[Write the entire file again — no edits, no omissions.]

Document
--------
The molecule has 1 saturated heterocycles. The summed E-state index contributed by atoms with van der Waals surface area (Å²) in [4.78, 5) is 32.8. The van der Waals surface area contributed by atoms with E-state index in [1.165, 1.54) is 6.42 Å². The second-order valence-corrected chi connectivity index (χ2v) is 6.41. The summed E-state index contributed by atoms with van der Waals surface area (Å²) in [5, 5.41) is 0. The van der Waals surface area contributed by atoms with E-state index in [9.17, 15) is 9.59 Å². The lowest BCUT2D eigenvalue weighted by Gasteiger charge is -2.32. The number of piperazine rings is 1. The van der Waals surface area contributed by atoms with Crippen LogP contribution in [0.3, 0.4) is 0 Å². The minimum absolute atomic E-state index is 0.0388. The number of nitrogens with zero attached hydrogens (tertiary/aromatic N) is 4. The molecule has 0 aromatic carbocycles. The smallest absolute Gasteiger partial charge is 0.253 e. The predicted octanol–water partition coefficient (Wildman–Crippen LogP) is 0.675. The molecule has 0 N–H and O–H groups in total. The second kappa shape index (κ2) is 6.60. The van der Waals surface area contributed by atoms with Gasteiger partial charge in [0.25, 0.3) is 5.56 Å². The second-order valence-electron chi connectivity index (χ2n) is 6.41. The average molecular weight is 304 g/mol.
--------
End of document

The molecule has 1 saturated heterocycles. The summed E-state index contributed by atoms with van der Waals surface area (Å²) in [4.78, 5) is 32.8. The van der Waals surface area contributed by atoms with E-state index in [1.165, 1.54) is 6.42 Å². The second-order valence-corrected chi connectivity index (χ2v) is 6.41. The summed E-state index contributed by atoms with van der Waals surface area (Å²) in [5, 5.41) is 0. The van der Waals surface area contributed by atoms with E-state index in [9.17, 15) is 9.59 Å². The lowest BCUT2D eigenvalue weighted by Gasteiger charge is -2.32. The number of piperazine rings is 1. The van der Waals surface area contributed by atoms with Crippen LogP contribution in [0.3, 0.4) is 0 Å². The minimum absolute atomic E-state index is 0.0388. The number of nitrogens with zero attached hydrogens (tertiary/aromatic N) is 4. The molecule has 0 aromatic carbocycles. The smallest absolute Gasteiger partial charge is 0.253 e. The predicted octanol–water partition coefficient (Wildman–Crippen LogP) is 0.675. The molecule has 0 N–H and O–H groups in total. The second kappa shape index (κ2) is 6.60. The van der Waals surface area contributed by atoms with Gasteiger partial charge in [0.25, 0.3) is 5.56 Å². The second-order valence-electron chi connectivity index (χ2n) is 6.41. The average molecular weight is 304 g/mol.